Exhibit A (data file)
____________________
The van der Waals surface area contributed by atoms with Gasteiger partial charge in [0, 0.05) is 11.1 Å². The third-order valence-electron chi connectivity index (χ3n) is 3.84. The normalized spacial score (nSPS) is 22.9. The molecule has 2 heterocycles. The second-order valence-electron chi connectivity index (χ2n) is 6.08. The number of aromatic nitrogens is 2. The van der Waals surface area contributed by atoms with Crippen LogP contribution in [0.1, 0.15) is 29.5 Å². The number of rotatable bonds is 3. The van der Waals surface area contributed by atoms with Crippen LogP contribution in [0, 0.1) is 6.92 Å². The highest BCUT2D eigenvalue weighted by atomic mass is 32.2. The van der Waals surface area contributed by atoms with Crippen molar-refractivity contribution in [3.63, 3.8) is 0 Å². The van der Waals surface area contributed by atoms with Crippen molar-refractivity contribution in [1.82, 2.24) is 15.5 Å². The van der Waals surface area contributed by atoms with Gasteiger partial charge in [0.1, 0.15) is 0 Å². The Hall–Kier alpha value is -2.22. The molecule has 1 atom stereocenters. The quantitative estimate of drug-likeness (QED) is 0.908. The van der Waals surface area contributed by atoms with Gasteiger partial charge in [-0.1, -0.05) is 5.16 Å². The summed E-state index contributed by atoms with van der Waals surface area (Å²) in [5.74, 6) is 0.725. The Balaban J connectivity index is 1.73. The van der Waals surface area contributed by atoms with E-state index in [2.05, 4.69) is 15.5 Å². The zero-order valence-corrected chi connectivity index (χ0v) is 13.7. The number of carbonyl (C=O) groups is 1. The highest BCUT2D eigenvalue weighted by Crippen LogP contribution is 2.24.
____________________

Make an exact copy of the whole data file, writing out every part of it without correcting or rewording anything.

The van der Waals surface area contributed by atoms with Gasteiger partial charge in [0, 0.05) is 11.1 Å². The third-order valence-electron chi connectivity index (χ3n) is 3.84. The normalized spacial score (nSPS) is 22.9. The molecule has 2 heterocycles. The second-order valence-electron chi connectivity index (χ2n) is 6.08. The number of aromatic nitrogens is 2. The van der Waals surface area contributed by atoms with Crippen LogP contribution in [0.1, 0.15) is 29.5 Å². The number of rotatable bonds is 3. The van der Waals surface area contributed by atoms with Crippen LogP contribution in [0, 0.1) is 6.92 Å². The highest BCUT2D eigenvalue weighted by atomic mass is 32.2. The van der Waals surface area contributed by atoms with Crippen molar-refractivity contribution in [3.63, 3.8) is 0 Å². The van der Waals surface area contributed by atoms with Crippen molar-refractivity contribution in [1.82, 2.24) is 15.5 Å². The van der Waals surface area contributed by atoms with Gasteiger partial charge in [0.1, 0.15) is 0 Å². The Hall–Kier alpha value is -2.22. The molecule has 1 atom stereocenters. The quantitative estimate of drug-likeness (QED) is 0.908. The van der Waals surface area contributed by atoms with Gasteiger partial charge in [-0.1, -0.05) is 5.16 Å². The summed E-state index contributed by atoms with van der Waals surface area (Å²) in [5.74, 6) is 0.725. The Balaban J connectivity index is 1.73. The van der Waals surface area contributed by atoms with E-state index in [2.05, 4.69) is 15.5 Å². The zero-order valence-corrected chi connectivity index (χ0v) is 13.7. The number of carbonyl (C=O) groups is 1. The highest BCUT2D eigenvalue weighted by Crippen LogP contribution is 2.24.